Tim Walker
Tim Walker

ABC trading is a trend following system. That means that when the trend is up (defined by higher swing tops and bottoms) we look for long trades, and when the trend is down (defined by lower swing tops and bottoms) we take short trades. When the trend is uncertain, that is, not clearly up or down, the safest course of action is to stand aside.

While this is certainly true of ABC trades using the 1-day swing chart, it is equally applicable on a large picture scale as well. This is an important scenario to be aware of. Take a look at the chart below of Soybeans futures.

Chart 1 – ABC Trades on Soybeans

click chart to enlarge

Here you can see every ABC long and short trade so far this year. There have been plenty of them. But if you go through and analyse them, very few of them generated any profits.

Now take a look at the same chart, and instead of the ABC hi-lites, let’s look at the significant tops and bottoms.

Chart 2 – Tops and Bottoms on Soybeans

click chart to enlarge

As you can see, this market has been largely range-bound since the high of the year in early February, and there has been no clear pattern of either higher or lower tops and bottoms. This is applying the same technique used to identify ABC trades, but in this case to see the overall trend of the market.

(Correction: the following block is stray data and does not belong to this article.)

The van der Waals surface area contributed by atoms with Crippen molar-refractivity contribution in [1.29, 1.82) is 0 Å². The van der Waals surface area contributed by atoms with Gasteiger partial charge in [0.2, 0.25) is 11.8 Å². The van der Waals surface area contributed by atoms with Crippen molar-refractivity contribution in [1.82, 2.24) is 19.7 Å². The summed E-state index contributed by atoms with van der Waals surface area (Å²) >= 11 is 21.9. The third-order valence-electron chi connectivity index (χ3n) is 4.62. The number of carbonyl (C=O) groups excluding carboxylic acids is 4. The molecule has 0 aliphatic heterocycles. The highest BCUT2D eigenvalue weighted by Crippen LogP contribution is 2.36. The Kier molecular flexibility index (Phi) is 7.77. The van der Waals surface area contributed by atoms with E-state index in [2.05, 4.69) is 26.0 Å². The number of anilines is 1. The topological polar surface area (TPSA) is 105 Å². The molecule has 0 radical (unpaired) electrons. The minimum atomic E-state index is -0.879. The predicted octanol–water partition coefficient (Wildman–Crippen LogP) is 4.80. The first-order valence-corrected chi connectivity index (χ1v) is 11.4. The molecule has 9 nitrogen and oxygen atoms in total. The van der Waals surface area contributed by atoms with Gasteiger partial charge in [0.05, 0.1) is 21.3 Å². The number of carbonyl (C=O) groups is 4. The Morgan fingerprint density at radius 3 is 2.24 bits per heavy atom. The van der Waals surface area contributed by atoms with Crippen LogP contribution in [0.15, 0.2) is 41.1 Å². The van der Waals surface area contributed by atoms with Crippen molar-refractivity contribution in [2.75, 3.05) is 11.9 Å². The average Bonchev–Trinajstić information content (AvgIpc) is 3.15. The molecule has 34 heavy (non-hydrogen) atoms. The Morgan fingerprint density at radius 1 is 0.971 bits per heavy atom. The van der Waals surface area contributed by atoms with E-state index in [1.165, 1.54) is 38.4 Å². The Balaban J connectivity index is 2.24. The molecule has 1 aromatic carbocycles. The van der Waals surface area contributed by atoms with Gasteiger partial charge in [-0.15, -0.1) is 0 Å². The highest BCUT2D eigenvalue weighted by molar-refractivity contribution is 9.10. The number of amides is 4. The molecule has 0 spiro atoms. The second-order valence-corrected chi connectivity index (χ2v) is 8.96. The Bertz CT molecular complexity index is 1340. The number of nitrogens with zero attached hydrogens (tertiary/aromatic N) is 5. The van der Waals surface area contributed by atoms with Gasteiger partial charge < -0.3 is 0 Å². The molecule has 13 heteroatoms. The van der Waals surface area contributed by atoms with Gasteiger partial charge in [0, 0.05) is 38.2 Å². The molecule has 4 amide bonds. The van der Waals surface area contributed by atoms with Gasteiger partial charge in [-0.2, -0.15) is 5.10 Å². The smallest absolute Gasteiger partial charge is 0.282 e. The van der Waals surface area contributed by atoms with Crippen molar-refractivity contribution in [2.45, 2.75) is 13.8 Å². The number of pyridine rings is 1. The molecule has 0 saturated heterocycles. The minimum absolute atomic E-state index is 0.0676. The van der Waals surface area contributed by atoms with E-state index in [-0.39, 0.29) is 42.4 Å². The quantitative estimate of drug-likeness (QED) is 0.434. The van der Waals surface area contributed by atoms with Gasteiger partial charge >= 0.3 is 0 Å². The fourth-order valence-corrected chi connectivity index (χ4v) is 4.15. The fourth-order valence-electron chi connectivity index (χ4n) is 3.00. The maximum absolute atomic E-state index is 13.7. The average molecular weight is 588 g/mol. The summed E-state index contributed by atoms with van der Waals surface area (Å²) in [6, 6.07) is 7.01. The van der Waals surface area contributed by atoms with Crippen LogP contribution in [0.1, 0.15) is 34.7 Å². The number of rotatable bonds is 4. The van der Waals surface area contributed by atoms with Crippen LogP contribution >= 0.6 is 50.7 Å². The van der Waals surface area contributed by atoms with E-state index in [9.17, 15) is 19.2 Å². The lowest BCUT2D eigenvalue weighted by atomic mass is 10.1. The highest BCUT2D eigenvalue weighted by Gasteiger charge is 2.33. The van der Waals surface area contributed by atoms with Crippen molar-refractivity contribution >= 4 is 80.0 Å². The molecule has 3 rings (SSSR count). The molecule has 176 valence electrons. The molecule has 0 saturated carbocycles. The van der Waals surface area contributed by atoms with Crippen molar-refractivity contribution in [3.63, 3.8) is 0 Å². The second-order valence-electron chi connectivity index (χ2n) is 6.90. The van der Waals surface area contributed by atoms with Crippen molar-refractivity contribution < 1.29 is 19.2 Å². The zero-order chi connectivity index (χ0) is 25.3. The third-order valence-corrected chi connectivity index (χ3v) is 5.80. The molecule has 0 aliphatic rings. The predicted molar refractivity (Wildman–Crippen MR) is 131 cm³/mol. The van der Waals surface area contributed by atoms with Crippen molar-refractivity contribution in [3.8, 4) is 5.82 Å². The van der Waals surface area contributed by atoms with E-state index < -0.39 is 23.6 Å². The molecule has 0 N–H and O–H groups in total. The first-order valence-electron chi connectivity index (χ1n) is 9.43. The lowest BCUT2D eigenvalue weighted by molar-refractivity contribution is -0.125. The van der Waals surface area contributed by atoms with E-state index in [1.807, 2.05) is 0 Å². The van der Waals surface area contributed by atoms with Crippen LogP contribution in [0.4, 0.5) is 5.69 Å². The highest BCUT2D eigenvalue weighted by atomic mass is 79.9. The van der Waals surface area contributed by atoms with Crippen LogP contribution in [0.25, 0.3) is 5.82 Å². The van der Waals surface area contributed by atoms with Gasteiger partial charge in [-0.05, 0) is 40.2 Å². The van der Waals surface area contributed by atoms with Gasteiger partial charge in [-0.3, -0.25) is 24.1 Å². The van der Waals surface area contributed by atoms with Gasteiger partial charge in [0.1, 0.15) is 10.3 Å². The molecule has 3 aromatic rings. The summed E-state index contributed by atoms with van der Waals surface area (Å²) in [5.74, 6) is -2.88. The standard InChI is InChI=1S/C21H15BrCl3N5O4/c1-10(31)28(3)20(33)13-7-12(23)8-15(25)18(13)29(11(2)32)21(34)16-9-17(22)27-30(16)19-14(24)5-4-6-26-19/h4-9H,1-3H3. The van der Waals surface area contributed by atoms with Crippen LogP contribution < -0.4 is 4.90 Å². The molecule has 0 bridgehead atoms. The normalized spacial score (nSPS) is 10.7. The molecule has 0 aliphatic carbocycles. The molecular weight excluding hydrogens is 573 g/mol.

The beauty of the commodity markets is that there is always at least one that is making a good trend. So while Soybeans has been in the doldrums, look what Gold has been doing over the same period.

Chart 3 – Gold in 2011

click chart to enlarge

When trading, don’t make the job any more difficult than it needs to be. If your chosen market is stuck in a sideways trend, either find another one or take a break for a while. It is always good in any case to step back and allow your head and emotions to clear. But the one thing you must not do is forget about your market altogether. Every sideways market will resolve eventually and a new trend will begin.

Chart 4 – Soybeans in 2010

click chart to enlarge

Considering Soybeans again, this time for 2010, notice that a lengthy sideways period, which had lasted a whole year, ended when a double bottom formed on 1 July. If you take the trouble to look at the chart further back, you will find that this was the 2nd anniversary of the all-time high on 3 July 2008. There were plenty of opportunities for profitable trading in the bull market which followed, but you could easily have missed them if you stopped watching.

So pay attention to the simple but important signals – anniversaries, chart formations such as double tops and bottoms, and even simple support levels. If you are following Soybeans now you would watch the high and low points of the year from Chart 2. A breakout of either of those will signal the next big move.

When Gann wrote about sideways moves on stocks, he said the following, which is equally applicable to commodities:

Before any stock, or group of stocks, starts on a big advance or decline, a long period of time is required for preparation, or accumulation or distribution. It requires time to prepare and lay the foundation for a building. The larger the building, the more time required to construct the foundation. It is the same with stocks. The greater the advance or the decline, the more time required in preparing for it. (Truth of the Stock Tape, p.103)

We may take a holiday from the market, but the market never sleeps!

Knowledge is Power!

Tim Walker